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30  An analog visual image is easier to process rapidly than is a number; one is mentally processed as an image and the other as text.  The basic rule is that a digital display works best when a value with high precision is required, while analog works best when rate-of- change or relationship to a limit is required.  Work with control-panel operations: people who had to read digital gauges had a harder time keeping a clear image of the overall situation. They knew the individual values, but had a much lower sense of how the overall system was performing.  A good design must minimize mental transformation or calculations, such as calculating how close a reading is to the high or low value. Taken from Professional Writing course “Technical Editing and Production”, Michael J. Albers, East Carolina University ANALOG VS. DIGITAL

31 HOW MUCH TIME HAS ELAPSED

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34 NOT A PIE CHART

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36  Same graphical structure repeated  Inherently multivariate and inevitably comparative  Constancy of design helps user focus on changes in data  Do work adjacent in space not serial in time (spread over multiple pages) EDWARD TUFTE: SMALL MULTIPLES

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40  Use geographic data to compare a variable across a map  Examples: unemployment rate by state or the number of persons on the various floors of a building MAPS  A choropleth map has shaded or patterned areas in proportion to the measurement of the statistical variable being displayed, such as population density or per- capita income.

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42  Invented by researcher Ben Shneiderman in 1991  Multiple boxes concentrically nested inside of each other  The area of a given box represents the quantity it represents  A treemap is a compact and intuitive interface for mapping an entity and its constituent parts TREEMAPS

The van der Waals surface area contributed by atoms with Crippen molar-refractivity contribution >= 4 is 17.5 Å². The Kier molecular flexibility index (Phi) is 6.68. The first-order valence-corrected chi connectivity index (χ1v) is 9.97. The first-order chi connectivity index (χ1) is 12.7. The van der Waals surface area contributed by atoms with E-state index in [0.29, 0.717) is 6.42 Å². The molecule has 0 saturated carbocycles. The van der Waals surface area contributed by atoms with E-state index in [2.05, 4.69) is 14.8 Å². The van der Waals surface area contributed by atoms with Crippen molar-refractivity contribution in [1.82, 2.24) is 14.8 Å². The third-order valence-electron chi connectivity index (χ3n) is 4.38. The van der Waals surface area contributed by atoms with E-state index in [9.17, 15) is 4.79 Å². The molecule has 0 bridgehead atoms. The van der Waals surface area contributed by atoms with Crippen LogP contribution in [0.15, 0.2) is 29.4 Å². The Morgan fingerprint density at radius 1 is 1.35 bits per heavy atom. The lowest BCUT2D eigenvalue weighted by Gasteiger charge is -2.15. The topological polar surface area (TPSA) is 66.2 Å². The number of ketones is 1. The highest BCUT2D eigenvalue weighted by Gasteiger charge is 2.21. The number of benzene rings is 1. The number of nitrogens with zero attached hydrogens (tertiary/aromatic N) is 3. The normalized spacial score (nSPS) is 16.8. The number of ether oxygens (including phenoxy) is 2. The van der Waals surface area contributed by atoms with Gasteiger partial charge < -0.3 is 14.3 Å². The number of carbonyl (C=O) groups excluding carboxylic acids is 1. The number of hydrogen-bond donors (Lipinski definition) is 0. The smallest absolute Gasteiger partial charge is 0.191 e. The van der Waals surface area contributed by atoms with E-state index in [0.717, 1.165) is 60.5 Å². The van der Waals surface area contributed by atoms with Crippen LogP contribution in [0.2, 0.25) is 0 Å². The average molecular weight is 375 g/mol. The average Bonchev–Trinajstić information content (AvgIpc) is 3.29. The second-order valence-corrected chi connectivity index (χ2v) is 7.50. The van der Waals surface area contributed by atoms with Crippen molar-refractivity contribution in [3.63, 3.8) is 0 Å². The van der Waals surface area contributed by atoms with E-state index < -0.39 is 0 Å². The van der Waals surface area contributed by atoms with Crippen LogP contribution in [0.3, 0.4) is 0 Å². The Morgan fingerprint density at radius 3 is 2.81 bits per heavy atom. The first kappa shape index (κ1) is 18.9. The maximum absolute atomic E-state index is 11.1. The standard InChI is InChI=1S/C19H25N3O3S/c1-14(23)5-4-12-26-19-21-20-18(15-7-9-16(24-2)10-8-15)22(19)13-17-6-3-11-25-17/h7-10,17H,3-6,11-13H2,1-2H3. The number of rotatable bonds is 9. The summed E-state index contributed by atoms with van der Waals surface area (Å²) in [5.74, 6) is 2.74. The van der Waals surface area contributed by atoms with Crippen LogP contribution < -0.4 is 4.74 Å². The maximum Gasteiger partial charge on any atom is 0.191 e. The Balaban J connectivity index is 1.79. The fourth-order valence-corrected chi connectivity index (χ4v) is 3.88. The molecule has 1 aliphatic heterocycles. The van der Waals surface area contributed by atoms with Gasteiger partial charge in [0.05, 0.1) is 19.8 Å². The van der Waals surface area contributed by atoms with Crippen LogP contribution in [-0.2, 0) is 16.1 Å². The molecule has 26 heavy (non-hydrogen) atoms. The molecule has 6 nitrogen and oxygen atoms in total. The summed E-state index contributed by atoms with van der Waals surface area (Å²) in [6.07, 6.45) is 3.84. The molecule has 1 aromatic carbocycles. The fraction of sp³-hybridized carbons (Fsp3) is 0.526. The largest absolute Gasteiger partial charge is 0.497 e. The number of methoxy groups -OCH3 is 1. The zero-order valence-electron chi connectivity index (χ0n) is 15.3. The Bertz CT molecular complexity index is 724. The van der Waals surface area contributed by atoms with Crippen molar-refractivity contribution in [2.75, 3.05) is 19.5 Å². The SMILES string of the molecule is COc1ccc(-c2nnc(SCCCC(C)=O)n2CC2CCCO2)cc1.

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45  Data visualizations require more work by a user in order to find patterns and insight; more complex and involve analysis.  Infographics are a quick and popular way of communicating that insight; fast, timely, with the aim of presenting information rather than analyzing it too deeply.  Three parts of all infographics 1.The visual consists of colors and graphics. “Theme” graphics represent the data and “reference” graphics point to additional data. 2.Statistics and facts usually serve as the content for infographics. 3.Infographics should provide insight into the data that they are presenting.  Tools: Visual.ly, Photoshop INFOGRAPHICS

46  Examples:  Food Safety Food Safety  Fracking Fracking  Healthcare literacy Healthcare literacy  Weather forecast Weather forecast INFOGRAPHICS

47 DATA VISUALIZATION TOOLS Formatted, printable reports vs. ad hoc, data discovery tools  Static reports: good for embedding in presentations or web pages  Miscrosoft SSRS (Reporting Services)  Crystal Reports  High Charts  Data discovery: fewer formatting options, allows for on-the-fly data analysis  Tableau  Excel Power View  SAP Lumira  D3 (open source)  Why get data visualization software? If you already have an OLAP or Big Data source, or a managed BI data source and you need a specialized tool or if you have data simple enough to analyze directly

48 Features delivered via Excel  Power Query  “Data Discovery and Access”  SSIS (ETL tool)  Power Pivot  “Modeling and Analysis”  SSAS (in-memory storage)  Power View and Power Map  “Visualization”  SSRS  Power View requires ProPlus version MICROSOFT POWER BI

49 EXCEL POWER VIEW: DEMO Excel demo  Power Query to import data  PowerPivot to store data  Power View to visualize data  Tiles/Cards  Scatterplot

50 EXCEL POWER VIEW: DEMO Excel demo  Power View to visualize data  Matrix view, small multiples  Scatterplot  Map

51  Edward Tufte “The Visual Display of Quantitative Information”  David McCandless, informationisbeautiful.net  Jer Thorp, Data Artist for NY Times, TED  Jen Stirrup, Microsoft  Naomi Robbins “Creating More Effective Graphs”  Alberto Cairo, theFunctionalArt.com  Stephen Few, dashboard design  Nathan Yau, flowingdata.com  datajournalismhandbook.org  vizualize.tumblr.com DATA VISUALIZATION PEOPLE

52 Katherine Fraser  THANK YOU!